The charismatic conductor makes his first-ever Seattle stop with the Los Angeles Philharmonic on Nov. 4 for a performance of Mahler’s profoundly moving Ninth Symphony.

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What is it about the number nine when it comes to symphonies?

“Those who have written a Ninth stood too close to the beyond,” Arnold Schoenberg ominously remarked. Gustav Mahler had seemingly proved that a composer tempts fate by writing a ninth symphony.

The superstitious notion of a Ninth as a “limit” can be traced back to Beethoven’s example. Not only was the Ninth his last symphony: It was the great game-changer that pointed the way toward Mahler’s concept that the genre should be “like the world,” embracing all of experience.

CONCERT PREVIEW

Gustavo Dudamel and the LA Philharmonic

8 p.m. Friday, Nov. 4, Benaroya Hall, 200 University St., Seattle; tickets from $82 (206-215-4747 or seattlesymphony.org).

Mahler finished his Ninth in spring 1910 and died a little more than a year later, just shy of 51. He’d postponed reaching the dreaded nine by refraining from numbering his previous major orchestral work, “Das Lied von der Erde.” Despite sketching out a Tenth, the Ninth was the last work Mahler managed to complete.

And Mahler’s Ninth is the music Gustavo Dudamel has chosen as the focus for his current tour with the Los Angeles Philharmonic, which culminates in their first visit together (on Nov. 4) to Benaroya Hall since Dudamel became the ensemble’s music director in 2009. The last time the LA Phil played in Seattle was in 2006, under his predecessor (Esa-Pekka Salonen).

“The Ninth is a transcendental statement,” the Venezuela-born maestro said in a recent phone interview. “It comes from a complex moment in Mahler’s life and contains a beauty inside that is unbelievable. I feel so connected with the piece.”

Dudamel’s sense of connection to Mahler — whose first name he is proud to share — actually reaches back to his preteen years. At the time, he was studying violin as part of El Sistema, the vaunted music-education program in his native country that claims Dudamel as its celebrity alumnus.

“My personal connection with Mahler started when I was maybe 11 or 12, and my uncle gave me a CD of the First Symphony,” Dudamel recalls. “And then I heard the orchestra in my town play it.” Fittingly, the first large-scale work he conducted as a student of 16 was Mahler’s symphonic debut, and it appeared on the concert officially inaugurating Dudamel’s directorship of the Los Angeles Philharmonic in 2009.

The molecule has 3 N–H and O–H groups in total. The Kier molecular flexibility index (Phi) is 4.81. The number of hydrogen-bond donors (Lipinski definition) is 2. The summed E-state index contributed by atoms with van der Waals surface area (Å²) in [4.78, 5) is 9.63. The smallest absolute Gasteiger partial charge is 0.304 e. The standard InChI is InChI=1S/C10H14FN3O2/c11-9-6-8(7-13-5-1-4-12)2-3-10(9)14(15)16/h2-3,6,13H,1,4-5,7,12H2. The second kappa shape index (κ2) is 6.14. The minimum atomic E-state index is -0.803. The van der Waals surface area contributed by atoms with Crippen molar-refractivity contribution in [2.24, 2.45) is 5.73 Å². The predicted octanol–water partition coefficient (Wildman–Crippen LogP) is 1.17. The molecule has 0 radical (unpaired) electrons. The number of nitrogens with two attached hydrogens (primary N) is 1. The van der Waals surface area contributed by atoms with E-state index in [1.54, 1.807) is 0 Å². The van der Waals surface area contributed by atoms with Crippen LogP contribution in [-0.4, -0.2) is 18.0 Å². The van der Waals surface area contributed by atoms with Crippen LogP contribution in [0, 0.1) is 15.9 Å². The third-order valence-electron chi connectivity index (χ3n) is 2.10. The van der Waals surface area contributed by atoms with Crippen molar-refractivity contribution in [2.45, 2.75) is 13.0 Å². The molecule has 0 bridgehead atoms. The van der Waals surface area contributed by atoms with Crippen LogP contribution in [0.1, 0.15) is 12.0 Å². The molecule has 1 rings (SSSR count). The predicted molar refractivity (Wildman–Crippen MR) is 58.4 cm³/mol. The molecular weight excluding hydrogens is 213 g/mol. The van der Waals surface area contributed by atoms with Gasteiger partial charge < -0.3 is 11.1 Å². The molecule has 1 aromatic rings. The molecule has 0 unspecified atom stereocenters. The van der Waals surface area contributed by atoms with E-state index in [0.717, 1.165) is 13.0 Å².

His international breakthrough came in 2004, when the 23-year-old Dudamel won first prize at a brand-new conducting competition in Germany named after — who else? — Gustav Mahler.

The conductor has since gone on to become one of the most-recognized figures from the classical-music world — familiar enough to be easily recognized as the model for the charismatic Rodrigo played by Gael García Bernal in the web TV series “Mozart in the Jungle.”

Far from representing a hex, Mahler’s Ninth has helped confirm Dudamel’s rank among the most enthralling Mahlerians at work today. His debut recording with the Los Angeles Philharmonic (released in 2013) was from a live performance of the Ninth. They also performed the work on their first European tour together in 2011 — including in Vienna, the city most associated with Mahler.

Even though he put off conducting the Ninth for years, Dudamel has faced criticism for simply being too young to tackle music that has long been associated with leave-taking and forebodings of death. Yet he speaks of a profound “duality” in the Ninth — “between life and death, love and no love, hope and no hope” — pointing out that Mahler also embraces the beauty of life.

And Dudamel is returning to this music after several years of “letting it rest.” What will be different? “This the amazing thing with music: every time you play the same piece it will never be the same.” Even more so with a score as fathomless as Mahler’s Ninth, which can “bring you to another level.”